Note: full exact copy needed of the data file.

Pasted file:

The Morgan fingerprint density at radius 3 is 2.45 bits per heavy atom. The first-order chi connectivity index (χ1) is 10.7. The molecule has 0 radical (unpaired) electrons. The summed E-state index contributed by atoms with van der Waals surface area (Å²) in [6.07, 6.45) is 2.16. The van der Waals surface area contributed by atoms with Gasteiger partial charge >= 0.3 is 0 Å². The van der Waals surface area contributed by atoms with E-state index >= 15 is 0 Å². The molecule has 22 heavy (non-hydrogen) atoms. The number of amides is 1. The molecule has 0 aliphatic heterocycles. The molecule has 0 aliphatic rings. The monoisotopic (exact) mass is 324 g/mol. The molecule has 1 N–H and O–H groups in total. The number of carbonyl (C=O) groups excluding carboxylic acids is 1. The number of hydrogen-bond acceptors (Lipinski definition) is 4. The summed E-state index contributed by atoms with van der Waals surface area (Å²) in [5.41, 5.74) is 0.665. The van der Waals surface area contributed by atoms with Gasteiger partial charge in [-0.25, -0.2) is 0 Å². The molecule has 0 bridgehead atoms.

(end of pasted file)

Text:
The Morgan fingerprint density at radius 3 is 2.45 bits per heavy atom. The first-order chi connectivity index (χ1) is 10.7. The molecule has 0 radical (unpaired) electrons. The summed E-state index contributed by atoms with van der Waals surface area (Å²) in [6.07, 6.45) is 2.16. The van der Waals surface area contributed by atoms with Gasteiger partial charge >= 0.3 is 0 Å². The van der Waals surface area contributed by atoms with E-state index >= 15 is 0 Å². The molecule has 22 heavy (non-hydrogen) atoms. The number of amides is 1. The molecule has 0 aliphatic heterocycles. The molecule has 0 aliphatic rings. The monoisotopic (exact) mass is 324 g/mol. The molecule has 1 N–H and O–H groups in total. The number of carbonyl (C=O) groups excluding carboxylic acids is 1. The number of hydrogen-bond acceptors (Lipinski definition) is 4. The summed E-state index contributed by atoms with van der Waals surface area (Å²) in [5.41, 5.74) is 0.665. The van der Waals surface area contributed by atoms with Gasteiger partial charge in [-0.25, -0.2) is 0 Å². The molecule has 0 bridgehead atoms.